Non-Profits, Social Capital, and a 1,600-Mile Leap of Faith

If there is one thing I learned in my Community Based Research Methods class this past semester, it is to have a plan. I want to start this series of blog posts by confirming that I do in fact have a plan but also by giving a disclaimer: though I’m receiving help from Professor Arries to make sure things go as smoothly as possible, my summer research may require a bit of…flexibility. You may be able to see why through the plan so far, which that can be narrowed down to three parts.

Part One-Theoretical Background (Which concludes this week): As with any good research project, mine begins with reading; lots of reading. I’ve been pouring through three vast texts on social capital by Robert Putnam and the business school’s own Professor Herrington Bryce. My first week of research has been focused primarily on Putnam’s Bowling Alone and Bryce’s Players in the Public Policy Process. Bowling Alone has been a fantastic lens into the concept of social capital which is so very key to my research. The book goes into detail of the of the various types and layers of social capital, ranging from religious networks to casual socializing.  It has been particularly helpful in clearing up my misconceptions about what is and isn’t “social”. (For example, though my preliminary research has strongly focused on voter turnout, Putnam argues that voting is not an act that builds social capital in itself, but rather exists as a measuring stick of bonding and bridging ties in a community.) Players in the Public Policy Process asks a more broad theoretical question: In a decade of increased privatization, why does the world still need government supported non-profits? The book has been excellent in analyzing the economic aspects of non-profits and their “cognitive social capital” and has given me a fuller understanding of the non-profit sector in general. The third book, which I’m currently starting, Putnam’s Better Together, is of particular interest to me as it is both more recent and opens with an analysis of a Rio Grande Valley non-profit network, Valley Interfaith. (Look for more on this text in my next blog post!)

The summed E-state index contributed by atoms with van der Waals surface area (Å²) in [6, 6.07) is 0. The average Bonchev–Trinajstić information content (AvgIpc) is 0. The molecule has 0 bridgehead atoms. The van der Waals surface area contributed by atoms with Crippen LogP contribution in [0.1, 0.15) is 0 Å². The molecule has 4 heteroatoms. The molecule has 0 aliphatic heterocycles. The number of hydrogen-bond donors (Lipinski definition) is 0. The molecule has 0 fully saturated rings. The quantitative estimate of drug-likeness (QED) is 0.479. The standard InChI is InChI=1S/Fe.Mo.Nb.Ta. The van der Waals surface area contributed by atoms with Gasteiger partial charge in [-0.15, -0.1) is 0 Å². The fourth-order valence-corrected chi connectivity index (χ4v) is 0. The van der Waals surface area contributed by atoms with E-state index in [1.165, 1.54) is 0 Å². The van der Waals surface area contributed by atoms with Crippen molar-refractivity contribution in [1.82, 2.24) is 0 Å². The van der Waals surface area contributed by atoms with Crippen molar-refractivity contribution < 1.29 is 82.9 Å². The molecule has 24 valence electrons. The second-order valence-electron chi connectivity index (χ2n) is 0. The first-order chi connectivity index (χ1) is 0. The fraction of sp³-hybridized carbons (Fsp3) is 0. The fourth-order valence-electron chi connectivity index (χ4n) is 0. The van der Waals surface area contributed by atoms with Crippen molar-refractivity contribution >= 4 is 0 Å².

Part Two-Preparation: I’ll be taking the month of July to learn about the recent socio-political history and current local issues of the Rio Grande Valley, with a focus on electoral trends and a study of local newspapers. I’ll also use this time to finalize interview logistics and travel plans. (As well as to brush up on my Spanish as to avoid language barrier induced misunderstandings.)

Part Three- The Trip (This is where it gets complicated): Drive 1,600 miles to the southernmost tip of Texas to build relationships with and interview community organizers in a non-profit network, whom I will have contacted via email and phone prior. Though I’m currently working to establish mutual trust beforehand by making the interviews a friendly and unobtrusive process as possible, the truth of the matter is, I’m going to a place that I’ve never been to interview people I don’t know.  The risk of failure is around every corner, but I believe, as a youth organizer and as a researcher, the opportunity to truly learn something new in a part of our country so often absent from the public mind makes this trip a risk undoubtedly worth taking.

So that’s the plan so far, but I wouldn’t be surprised if I find myself forced to adjust it as the summer progresses.  I’ll be making weekly/bi-weekly posts on this blog to document my experiences on the process of preparing for this crazy trip.